New web browser lets you take back control of your personal data

Created by researchers at the University of Warwick

This web browser makes it easier to organise your personal data

Today, it's harder than ever to keep track of where information about you is stored online. Between various social networks, apps, email inboxes, shopping sites, calendars and cloud storage systems, your digital footprint is scattered far and wide.

But researchers from the University of Warwick have built a browser that they claim can help you cope with this splintering of our online identities. It's called, a little bizarrely, 'RUMPEL'.

RUMPEL is part of a project called the Hub-of-All-Things, or HAT for short. You can sign up for a HAT over at the HAT Foundation website, and it'll collate all the data stored about you on the web, letting you control, combine and share it however you like.

Once you've got a HAT, you can sign up for the RUMPEL browser beta, which began on 26 July.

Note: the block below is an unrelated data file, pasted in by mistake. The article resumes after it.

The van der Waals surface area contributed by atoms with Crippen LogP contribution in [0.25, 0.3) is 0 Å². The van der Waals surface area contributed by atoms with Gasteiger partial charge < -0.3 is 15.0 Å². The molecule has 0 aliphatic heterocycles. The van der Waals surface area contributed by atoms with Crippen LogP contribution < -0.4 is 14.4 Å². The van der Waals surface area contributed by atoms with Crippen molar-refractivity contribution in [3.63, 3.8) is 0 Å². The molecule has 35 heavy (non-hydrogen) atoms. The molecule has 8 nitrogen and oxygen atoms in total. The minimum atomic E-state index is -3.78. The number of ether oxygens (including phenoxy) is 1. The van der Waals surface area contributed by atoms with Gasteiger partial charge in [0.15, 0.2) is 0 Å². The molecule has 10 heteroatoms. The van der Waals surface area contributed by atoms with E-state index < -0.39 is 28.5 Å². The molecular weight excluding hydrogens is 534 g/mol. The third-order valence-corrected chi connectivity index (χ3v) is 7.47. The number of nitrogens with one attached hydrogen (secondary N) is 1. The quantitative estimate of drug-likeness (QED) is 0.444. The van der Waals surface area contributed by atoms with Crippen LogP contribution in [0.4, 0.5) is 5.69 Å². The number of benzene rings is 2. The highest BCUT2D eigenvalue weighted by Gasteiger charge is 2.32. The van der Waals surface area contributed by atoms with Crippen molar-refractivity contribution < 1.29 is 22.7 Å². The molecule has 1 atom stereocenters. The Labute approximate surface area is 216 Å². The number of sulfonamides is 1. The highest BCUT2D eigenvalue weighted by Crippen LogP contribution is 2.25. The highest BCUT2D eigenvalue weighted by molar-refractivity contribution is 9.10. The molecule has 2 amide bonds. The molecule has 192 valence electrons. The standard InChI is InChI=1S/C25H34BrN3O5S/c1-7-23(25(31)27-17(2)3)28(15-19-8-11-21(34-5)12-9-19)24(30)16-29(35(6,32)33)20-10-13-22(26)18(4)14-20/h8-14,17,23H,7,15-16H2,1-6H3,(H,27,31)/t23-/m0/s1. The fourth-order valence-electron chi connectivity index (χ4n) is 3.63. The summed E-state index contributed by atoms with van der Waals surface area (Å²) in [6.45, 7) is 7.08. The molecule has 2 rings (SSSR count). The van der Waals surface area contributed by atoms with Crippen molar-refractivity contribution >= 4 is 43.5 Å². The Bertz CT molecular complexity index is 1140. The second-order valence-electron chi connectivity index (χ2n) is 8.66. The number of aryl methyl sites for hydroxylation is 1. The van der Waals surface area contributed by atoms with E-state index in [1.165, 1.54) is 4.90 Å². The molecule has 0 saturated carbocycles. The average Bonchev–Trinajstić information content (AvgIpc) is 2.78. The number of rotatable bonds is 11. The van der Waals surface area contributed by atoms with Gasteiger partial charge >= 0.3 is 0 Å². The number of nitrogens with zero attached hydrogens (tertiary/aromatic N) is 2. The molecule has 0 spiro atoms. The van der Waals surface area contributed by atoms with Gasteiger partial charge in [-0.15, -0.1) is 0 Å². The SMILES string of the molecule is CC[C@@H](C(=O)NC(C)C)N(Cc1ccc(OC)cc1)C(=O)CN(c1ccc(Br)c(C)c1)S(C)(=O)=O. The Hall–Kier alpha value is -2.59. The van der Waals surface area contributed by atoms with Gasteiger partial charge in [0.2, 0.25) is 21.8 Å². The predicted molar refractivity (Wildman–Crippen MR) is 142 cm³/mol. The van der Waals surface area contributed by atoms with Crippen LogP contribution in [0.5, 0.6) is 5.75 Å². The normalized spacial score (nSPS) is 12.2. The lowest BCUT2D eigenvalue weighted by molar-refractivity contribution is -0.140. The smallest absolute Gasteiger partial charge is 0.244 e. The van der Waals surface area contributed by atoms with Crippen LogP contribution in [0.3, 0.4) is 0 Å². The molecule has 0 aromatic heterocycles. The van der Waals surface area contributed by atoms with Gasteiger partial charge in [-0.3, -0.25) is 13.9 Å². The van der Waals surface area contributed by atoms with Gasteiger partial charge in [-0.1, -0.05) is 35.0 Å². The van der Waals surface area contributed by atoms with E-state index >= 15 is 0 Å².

Its creators say that the browser makes it easier to visualise, understand and organise various types of personal data.

Claim Your Data

In the future, it will apparently also include automated suggestions and reminders based on your needs. For example, depending on your interests, location and what you've enjoyed previously, it might reorder items in a news feed.

Irene Ng, a marketing professor at the University of Warwick who led RUMPEL's development, said: "It's time for people to claim their data from the internet."

"The aim of RUMPEL is to empower users and enable them to be served by the ocean of data about them that's stored in all kinds of places online, so that it benefits them and not just the businesses and organisations that harvest it," she added.

"The strapline 'Your Data, Your Way' reflects our determination to let people lead smarter lives by bringing their digital lives back under their own control."

The software has been released under an open source license, and is compatible with all operating systems. You can find out more at the project's website.

  • Duncan Geere is TechRadar's science writer. Every day he finds the most interesting science news and explains why you should care. You can read more of his stories here, and you can find him on Twitter under the handle @duncangeere.

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